Before you write, research!
1. Refine your topic.
Do you need to identify a problem and propose a solution? Do you need to examine two sides of a controversial issue and come up with a unique perspective?
Learn about the pros and cons of your topic, find background information related to its history, and identify subtopics you want to explore in your paper using CQ Researcher. link will open in a new window
2. Gather Evidence
To support your argument, you'll need evidence that backs up your claims.
Examples of good evidence include:
Get started searching for evidence using the Library's Summon Search link will open in a new window
3. Analyze and Synthesize
Is the evidence you've found:
You probably won't find scholarly articles that cover exactly what you're trying to say.
Instead, break your argument down into specific points and look for evidence that support those points. It will be up to you to put all of your evidence together to support your argument.
4. Create an outline
An outline helps you to organize your thoughts. It's also a great tool to make sure you have the evidence you need to back up your argument.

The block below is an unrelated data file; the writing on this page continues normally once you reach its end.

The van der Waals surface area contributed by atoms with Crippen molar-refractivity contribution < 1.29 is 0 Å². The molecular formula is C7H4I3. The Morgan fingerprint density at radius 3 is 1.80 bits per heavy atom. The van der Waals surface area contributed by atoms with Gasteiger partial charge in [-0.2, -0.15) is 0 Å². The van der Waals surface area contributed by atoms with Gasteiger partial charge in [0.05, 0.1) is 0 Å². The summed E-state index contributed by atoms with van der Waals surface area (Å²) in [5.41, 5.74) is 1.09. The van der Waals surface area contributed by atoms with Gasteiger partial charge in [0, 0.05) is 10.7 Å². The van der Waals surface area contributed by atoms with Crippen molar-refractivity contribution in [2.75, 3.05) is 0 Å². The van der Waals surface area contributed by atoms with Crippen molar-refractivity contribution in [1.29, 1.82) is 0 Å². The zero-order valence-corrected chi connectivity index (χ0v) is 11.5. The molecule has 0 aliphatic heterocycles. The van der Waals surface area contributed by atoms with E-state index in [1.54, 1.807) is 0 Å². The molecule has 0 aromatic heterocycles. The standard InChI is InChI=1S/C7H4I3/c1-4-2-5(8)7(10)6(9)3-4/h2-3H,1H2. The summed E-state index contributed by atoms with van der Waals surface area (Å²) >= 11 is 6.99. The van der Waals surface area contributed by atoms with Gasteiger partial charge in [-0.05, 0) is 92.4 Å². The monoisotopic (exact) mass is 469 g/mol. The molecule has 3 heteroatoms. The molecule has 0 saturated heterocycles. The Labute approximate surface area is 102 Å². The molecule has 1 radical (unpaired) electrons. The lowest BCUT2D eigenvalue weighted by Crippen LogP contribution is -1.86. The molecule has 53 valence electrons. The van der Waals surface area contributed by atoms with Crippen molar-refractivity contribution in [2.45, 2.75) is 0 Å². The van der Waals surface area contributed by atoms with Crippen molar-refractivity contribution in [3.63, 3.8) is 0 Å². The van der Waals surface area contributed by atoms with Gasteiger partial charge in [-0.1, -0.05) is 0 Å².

For each section of your paper, and for every claim you make, you should have evidence to prove your point. If you don't have that proof, go back to step 4 and find more sources!
It's never too early to start working on your works cited list! Create citations as you go so you're not stuck trying to build them at the end.
Build citations and manage them all in one place using the Library's RefWorks tool! link will open in a new window
Remember, it's a cycle
Research doesn't flow from one step to the next.
A good research strategy involves re-visiting each of these steps multiple times. Searching for and reading articles may cause you to re-think your topic. An outline may highlight the need to find more articles. Don't be afraid to move backwards!
If you need help with any step along the way, talk to your instructor or schedule an appointment with a Librarian.
Bias: Using only the evidence that points to a specific, favored outcome. When scholarly writing shows bias, it's usually an article that leaves out data or evidence that would contradict the outcome the author wants to see.
The types of sources you might use when researching controversial issues and current events: